The government has scrapped a key policy change announced in February last year on granting license to foreign-flagged ships and the so-called right of first refusal (RoFR) given to Indian ships on cargo transport tenders floated by state-owned entities and departments.
support quality journalism
Four local fleet owners secured a stay from the Delhi High Court on the new policy that sought to give top preference to Indian-built ships for carrying cargo or providing other services, such as dredging and offshore oil exploration support activities, to state-run entities.
The Great Eastern Shipping Co Ltd, its offshore unit Greatship (India) Ltd, Seven Islands Shipping Ltd and Samson Maritime Ltd, together had filed a writ petition in the Delhi High Court “seeking prospective application of the new rule and safeguard their fundamental right to do business as an Indian entity” and “a direction from the court to set aside the policy change in the interest of Indian ship owners”.
“The Shipping Ministry has withdrawn the February 13, 2019 policy notification,” a ministry official said.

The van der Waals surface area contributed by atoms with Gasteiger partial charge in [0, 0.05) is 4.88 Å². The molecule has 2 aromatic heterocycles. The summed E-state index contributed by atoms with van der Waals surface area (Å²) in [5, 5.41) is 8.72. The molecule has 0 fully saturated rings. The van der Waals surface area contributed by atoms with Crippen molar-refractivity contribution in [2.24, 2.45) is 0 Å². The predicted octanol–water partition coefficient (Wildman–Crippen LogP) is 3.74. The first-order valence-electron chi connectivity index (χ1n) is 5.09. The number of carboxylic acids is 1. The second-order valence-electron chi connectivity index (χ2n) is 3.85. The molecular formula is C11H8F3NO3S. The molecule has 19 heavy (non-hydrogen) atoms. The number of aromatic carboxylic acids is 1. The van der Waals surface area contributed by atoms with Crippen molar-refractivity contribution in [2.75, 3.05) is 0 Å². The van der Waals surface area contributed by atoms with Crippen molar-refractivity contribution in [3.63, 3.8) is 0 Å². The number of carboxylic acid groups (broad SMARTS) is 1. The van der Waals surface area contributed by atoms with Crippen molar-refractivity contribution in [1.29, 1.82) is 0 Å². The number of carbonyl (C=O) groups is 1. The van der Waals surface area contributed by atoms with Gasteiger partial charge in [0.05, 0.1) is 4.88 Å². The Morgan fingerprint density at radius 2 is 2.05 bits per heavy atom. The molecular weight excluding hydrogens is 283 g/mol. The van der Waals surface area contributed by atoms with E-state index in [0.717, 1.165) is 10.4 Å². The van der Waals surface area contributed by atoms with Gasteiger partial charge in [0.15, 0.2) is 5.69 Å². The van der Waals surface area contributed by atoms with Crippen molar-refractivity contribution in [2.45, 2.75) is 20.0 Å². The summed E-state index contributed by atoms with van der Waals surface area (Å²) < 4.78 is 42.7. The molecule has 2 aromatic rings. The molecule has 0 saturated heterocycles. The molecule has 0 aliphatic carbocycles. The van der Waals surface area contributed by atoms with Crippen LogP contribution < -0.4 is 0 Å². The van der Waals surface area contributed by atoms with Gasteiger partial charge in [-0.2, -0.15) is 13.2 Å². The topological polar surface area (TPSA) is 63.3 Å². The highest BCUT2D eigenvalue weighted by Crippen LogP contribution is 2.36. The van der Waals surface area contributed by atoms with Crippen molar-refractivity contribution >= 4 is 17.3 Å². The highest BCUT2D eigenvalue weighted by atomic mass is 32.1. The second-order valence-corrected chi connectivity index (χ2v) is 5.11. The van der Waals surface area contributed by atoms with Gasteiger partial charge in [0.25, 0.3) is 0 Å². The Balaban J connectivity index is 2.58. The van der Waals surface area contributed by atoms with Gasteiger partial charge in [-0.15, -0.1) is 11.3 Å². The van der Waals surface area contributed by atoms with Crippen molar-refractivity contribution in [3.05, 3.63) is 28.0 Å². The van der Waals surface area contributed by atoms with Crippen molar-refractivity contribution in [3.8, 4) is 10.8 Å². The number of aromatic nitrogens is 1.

The new policy had re-designed the RoFR to boost local shipbuilding and fire up the government’s faltering ‘Make in India’ initiative.
Prior to the policy change, local shipping companies got the right to match the lowest rate offered by a foreign flag ship in tenders issued by state-run firms for hiring ships under the chartering guidelines framed by the directorate general of shipping. If Indian shipping companies declined, then only the foreign flag ship that had quoted the lowest rate was allowed to carry the cargo.
Following the change, the RoFR was to be made available to local fleet owners only when the ship being offered for charter by the lowest bidder (L1) is built outside India, provided the bid of the Indian participants is within the 20 per cent range of the lowest bid quoted by a foreign owner as per the purchase preference given to Indian entities.
The RoFR could be exercised if the lowest bidder is a foreigner or company registered outside India, offering a ship not built in India. Or, the lowest bidder is a citizen of India/ company or society registered in India/ Indian shipping company/ organisation with a ship registered/ flagged in India, but offering a ship not built in India.
In such cases, the first priority to exercise the RoFR would be given to a bidder who offers an Indian-built ship.
“In case none of the bidders offering Indian-built vessels matched the L1 price, then the RoFR would be offered to bidders who are either citizens of India/ companies or societies registered in India or offering a vessel flagged in India. In case, none of these bidders eligible to exercise the RoFR matched the L1 quote, then the contract would be awarded to the lowest foreign bidder,” according to the policy.
With the government withdrawing the policy notification, the writ petition has become redundant and is being withdrawn, a shipping company official said.
Source: The Hindu Business Line